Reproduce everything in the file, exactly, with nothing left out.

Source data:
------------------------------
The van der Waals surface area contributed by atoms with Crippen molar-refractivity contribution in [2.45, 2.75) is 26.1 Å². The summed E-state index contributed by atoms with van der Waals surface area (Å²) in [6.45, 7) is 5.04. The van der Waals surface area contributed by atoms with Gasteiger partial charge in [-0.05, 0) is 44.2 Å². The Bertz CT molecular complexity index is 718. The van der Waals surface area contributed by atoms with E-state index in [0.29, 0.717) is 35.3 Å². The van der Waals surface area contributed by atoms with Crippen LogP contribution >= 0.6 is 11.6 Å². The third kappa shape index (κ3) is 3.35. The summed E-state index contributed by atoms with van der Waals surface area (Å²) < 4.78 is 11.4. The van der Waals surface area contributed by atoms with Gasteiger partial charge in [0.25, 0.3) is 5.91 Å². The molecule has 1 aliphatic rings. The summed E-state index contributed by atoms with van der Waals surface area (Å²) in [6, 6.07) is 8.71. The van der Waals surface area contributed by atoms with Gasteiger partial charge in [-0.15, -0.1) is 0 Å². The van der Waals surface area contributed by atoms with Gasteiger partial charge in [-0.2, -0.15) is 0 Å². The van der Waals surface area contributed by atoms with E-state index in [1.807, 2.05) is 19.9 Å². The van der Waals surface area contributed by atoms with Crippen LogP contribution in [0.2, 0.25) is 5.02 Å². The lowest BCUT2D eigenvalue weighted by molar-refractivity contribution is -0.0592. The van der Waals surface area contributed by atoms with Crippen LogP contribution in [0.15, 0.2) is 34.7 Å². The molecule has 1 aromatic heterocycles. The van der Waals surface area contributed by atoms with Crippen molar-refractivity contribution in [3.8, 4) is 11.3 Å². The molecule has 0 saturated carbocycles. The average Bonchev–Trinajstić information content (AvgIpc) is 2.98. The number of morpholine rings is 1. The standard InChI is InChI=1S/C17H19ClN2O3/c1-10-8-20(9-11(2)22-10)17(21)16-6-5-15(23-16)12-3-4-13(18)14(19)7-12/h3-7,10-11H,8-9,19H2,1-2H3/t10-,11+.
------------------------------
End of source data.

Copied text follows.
The van der Waals surface area contributed by atoms with Crippen molar-refractivity contribution in [2.45, 2.75) is 26.1 Å². The summed E-state index contributed by atoms with van der Waals surface area (Å²) in [6.45, 7) is 5.04. The van der Waals surface area contributed by atoms with Gasteiger partial charge in [-0.05, 0) is 44.2 Å². The Bertz CT molecular complexity index is 718. The van der Waals surface area contributed by atoms with E-state index in [0.29, 0.717) is 35.3 Å². The van der Waals surface area contributed by atoms with Crippen LogP contribution >= 0.6 is 11.6 Å². The third kappa shape index (κ3) is 3.35. The summed E-state index contributed by atoms with van der Waals surface area (Å²) < 4.78 is 11.4. The van der Waals surface area contributed by atoms with Gasteiger partial charge in [0.25, 0.3) is 5.91 Å². The molecule has 1 aliphatic rings. The summed E-state index contributed by atoms with van der Waals surface area (Å²) in [6, 6.07) is 8.71. The van der Waals surface area contributed by atoms with Gasteiger partial charge in [-0.15, -0.1) is 0 Å². The van der Waals surface area contributed by atoms with Gasteiger partial charge in [-0.2, -0.15) is 0 Å². The van der Waals surface area contributed by atoms with E-state index in [1.807, 2.05) is 19.9 Å². The van der Waals surface area contributed by atoms with Crippen LogP contribution in [0.2, 0.25) is 5.02 Å². The lowest BCUT2D eigenvalue weighted by molar-refractivity contribution is -0.0592. The van der Waals surface area contributed by atoms with Crippen LogP contribution in [0.15, 0.2) is 34.7 Å². The molecule has 1 aromatic heterocycles. The van der Waals surface area contributed by atoms with Crippen molar-refractivity contribution in [3.8, 4) is 11.3 Å². The molecule has 0 saturated carbocycles. The average Bonchev–Trinajstić information content (AvgIpc) is 2.98. The number of morpholine rings is 1. The standard InChI is InChI=1S/C17H19ClN2O3/c1-10-8-20(9-11(2)22-10)17(21)16-6-5-15(23-16)12-3-4-13(18)14(19)7-12/h3-7,10-11H,8-9,19H2,1-2H3/t10-,11+.